Weekly column by Senator Alexander: “They're the Great Smoky Mountains, Not the Great Smoggy Mountains”

Posted on November 14, 2011

Weekly Column by Sen. Lamar Alexander

This week the Senate voted on a proposal offered by Senator Rand Paul of Kentucky to overturn a Clean Air Act rule designed to limit the blowing of power plant pollution from one state to another, a proposal that I urged my colleagues to oppose. 

Tennesseans admire much about our Kentucky neighbors.  We admire their bluegrass, we admire their basketball, we admire their distinguished Senators.  But Tennesseans don't want Kentucky's State income tax, and we don't want Kentucky's dirty air.  We also know our neighbors in North Carolina don't want Tennessee's dirty air blowing into North Carolina because they have told us that through lawsuits in the courts, which they have won.    

I joined Senator Mark Pryor of Arkansas in introducing bipartisan legislation that will provide what we believe is a better approach, and that approach is to enact the clean air rule into law but give utilities one additional year in which to comply with it.  Our approach would provide certainty and cleaner air at the lowest possible cost to ratepayers. 

There are four reasons that I oppose overturning this cross-state air pollution rule.

Reason No. 1 is auto jobs.  The first thing Nissan did when it came to Tennessee 30 years ago was to go down to the Air Quality Board and get an air quality permit so it could operate its paint plant.  Fortunately, our air was clean enough to allow that to happen.  Nissan came, and so did tens of thousands of jobs.  If it had not gotten the permit, the jobs would not be there. 

Volkswagen has come to Tennessee.  We want to make sure its suppliers can get an air quality permit so they do not have to go to other States.  So the first reason we need to stop air from blowing into Tennessee from other States is auto jobs.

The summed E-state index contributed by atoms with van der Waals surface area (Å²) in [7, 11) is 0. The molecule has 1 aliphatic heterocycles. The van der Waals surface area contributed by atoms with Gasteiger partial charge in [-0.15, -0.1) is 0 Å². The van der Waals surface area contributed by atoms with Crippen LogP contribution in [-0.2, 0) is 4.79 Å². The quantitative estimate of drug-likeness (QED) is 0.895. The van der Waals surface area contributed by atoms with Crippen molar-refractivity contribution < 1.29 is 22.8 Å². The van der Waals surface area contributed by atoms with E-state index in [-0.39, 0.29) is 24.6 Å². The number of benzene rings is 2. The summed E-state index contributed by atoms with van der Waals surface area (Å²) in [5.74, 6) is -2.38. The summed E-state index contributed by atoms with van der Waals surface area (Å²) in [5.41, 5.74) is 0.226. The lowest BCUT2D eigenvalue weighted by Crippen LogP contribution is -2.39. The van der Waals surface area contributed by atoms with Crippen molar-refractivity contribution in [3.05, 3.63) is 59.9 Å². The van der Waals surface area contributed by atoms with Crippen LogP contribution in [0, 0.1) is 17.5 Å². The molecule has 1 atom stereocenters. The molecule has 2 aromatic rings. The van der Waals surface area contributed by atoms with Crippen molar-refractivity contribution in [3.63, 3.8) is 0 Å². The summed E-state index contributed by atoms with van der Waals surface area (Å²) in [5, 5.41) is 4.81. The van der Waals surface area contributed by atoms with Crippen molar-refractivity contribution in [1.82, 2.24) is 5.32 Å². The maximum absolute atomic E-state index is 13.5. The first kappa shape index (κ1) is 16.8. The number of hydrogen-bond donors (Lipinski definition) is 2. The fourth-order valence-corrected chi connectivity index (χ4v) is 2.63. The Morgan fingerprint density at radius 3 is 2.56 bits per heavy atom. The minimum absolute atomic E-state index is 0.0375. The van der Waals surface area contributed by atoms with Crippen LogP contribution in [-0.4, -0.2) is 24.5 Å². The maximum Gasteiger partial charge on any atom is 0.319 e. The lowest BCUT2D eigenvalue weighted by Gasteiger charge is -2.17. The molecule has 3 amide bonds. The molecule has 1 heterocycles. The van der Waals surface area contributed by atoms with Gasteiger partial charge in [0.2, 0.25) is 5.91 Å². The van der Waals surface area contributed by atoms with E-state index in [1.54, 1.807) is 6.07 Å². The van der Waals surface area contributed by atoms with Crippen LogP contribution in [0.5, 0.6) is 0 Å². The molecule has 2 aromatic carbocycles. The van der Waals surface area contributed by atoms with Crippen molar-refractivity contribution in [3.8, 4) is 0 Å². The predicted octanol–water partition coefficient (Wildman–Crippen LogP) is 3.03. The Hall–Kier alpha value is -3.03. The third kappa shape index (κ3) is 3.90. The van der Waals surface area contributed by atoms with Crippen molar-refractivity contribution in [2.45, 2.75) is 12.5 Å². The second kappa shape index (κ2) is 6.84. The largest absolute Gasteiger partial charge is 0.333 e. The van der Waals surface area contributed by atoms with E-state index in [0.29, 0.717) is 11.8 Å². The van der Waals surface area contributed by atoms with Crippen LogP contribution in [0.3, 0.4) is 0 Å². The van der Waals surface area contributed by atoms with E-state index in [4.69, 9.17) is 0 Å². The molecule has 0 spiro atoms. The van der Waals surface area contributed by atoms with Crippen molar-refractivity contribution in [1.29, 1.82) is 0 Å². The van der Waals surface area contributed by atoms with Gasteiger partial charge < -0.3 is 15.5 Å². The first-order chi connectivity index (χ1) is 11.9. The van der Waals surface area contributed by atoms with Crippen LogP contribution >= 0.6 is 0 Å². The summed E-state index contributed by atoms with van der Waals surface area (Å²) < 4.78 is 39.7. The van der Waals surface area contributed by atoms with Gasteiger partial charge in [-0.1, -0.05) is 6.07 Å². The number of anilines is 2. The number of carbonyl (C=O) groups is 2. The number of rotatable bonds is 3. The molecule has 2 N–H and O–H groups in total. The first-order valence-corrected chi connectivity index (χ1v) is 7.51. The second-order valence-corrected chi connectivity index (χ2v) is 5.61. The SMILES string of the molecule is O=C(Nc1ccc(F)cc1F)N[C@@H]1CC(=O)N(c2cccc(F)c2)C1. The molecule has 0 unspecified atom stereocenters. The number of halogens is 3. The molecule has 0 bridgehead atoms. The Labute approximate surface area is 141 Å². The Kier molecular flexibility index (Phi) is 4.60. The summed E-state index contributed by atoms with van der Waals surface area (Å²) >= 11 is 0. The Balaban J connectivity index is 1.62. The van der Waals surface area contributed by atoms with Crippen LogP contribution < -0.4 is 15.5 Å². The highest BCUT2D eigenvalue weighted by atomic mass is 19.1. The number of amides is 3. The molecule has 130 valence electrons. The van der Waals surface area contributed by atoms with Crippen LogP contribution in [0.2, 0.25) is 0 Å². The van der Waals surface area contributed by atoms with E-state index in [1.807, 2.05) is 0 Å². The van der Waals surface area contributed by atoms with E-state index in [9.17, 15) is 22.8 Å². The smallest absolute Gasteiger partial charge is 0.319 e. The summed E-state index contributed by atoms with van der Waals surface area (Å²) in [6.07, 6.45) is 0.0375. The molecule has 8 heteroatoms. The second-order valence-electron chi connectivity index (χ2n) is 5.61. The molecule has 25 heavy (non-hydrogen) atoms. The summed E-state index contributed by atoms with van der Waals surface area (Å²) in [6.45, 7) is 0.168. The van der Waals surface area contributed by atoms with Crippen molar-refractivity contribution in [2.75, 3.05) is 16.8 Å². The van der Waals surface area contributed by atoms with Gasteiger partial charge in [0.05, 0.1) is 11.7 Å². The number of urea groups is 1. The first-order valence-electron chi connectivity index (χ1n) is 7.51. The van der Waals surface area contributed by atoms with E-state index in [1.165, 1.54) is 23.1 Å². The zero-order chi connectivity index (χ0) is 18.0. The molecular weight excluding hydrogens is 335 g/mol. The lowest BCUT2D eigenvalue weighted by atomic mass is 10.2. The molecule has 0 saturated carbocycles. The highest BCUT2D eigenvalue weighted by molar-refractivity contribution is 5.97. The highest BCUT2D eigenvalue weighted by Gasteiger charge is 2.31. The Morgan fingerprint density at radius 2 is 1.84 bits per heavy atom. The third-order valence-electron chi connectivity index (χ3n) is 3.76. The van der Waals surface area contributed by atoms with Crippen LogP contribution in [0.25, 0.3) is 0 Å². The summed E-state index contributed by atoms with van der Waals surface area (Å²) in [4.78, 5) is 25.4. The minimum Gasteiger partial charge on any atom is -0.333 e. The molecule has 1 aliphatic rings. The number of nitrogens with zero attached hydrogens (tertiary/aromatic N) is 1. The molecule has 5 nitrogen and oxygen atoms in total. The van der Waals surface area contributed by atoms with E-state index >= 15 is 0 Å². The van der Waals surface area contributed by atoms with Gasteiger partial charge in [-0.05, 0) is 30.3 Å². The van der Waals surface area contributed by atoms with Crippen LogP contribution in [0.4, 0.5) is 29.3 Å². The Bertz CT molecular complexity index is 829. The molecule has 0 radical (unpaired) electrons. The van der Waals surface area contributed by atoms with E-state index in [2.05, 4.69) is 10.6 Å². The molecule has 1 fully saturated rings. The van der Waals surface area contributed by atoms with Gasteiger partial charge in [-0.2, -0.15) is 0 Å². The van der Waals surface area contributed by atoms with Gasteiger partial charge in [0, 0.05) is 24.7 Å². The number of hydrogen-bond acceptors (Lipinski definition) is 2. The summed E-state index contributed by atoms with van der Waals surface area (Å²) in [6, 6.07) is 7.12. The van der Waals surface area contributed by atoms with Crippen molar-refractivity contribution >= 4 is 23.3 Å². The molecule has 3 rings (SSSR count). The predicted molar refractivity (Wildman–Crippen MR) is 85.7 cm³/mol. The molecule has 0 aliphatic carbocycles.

The second reason is tourism jobs. When I visit the Sevier County Chamber of Commerce, right next to the Great Smoky Mountains I walk in to see them, and they say their No. 1 goal is clean air.  That is because 9 million tourists [a year] come to see the Great Smoky Mountains, not the Great Smoggy Mountains. 

In the county where I come from, we have not elected a Democrat to Congress since Abraham Lincoln was President, but we like to breathe clean air.  Our tourists do as well.

Three, the American Lung Association tells us that dirty air blowing into Tennessee makes us unhealthier, especially children and our older citizens. 

The fourth reason is that overturning the rule was no solution.  What will it do?  It will throw it back to bureaucrats and lawyers and bureaucracy and uncertainty and delay.  That is not a solution. 

I have had bipartisan clean air legislation in this Congress every year since I have been here, because I think it is our job, not the bureaucrats' job.  I was elected to work on jobs and health, not pass the buck to the bureaucrats and lawyers. 

I want to see the Great Smoky Mountains, not the Great Smoggy Mountains.  I want tourists to come to Tennessee, admire the mountains, and leave their money.  I want the Volkswagen suppliers to be able to locate their plants in Tennessee.  I want all Tennesseans to be able to grow up healthy and not have to worry about dirty air blowing in from other parts of the country. 

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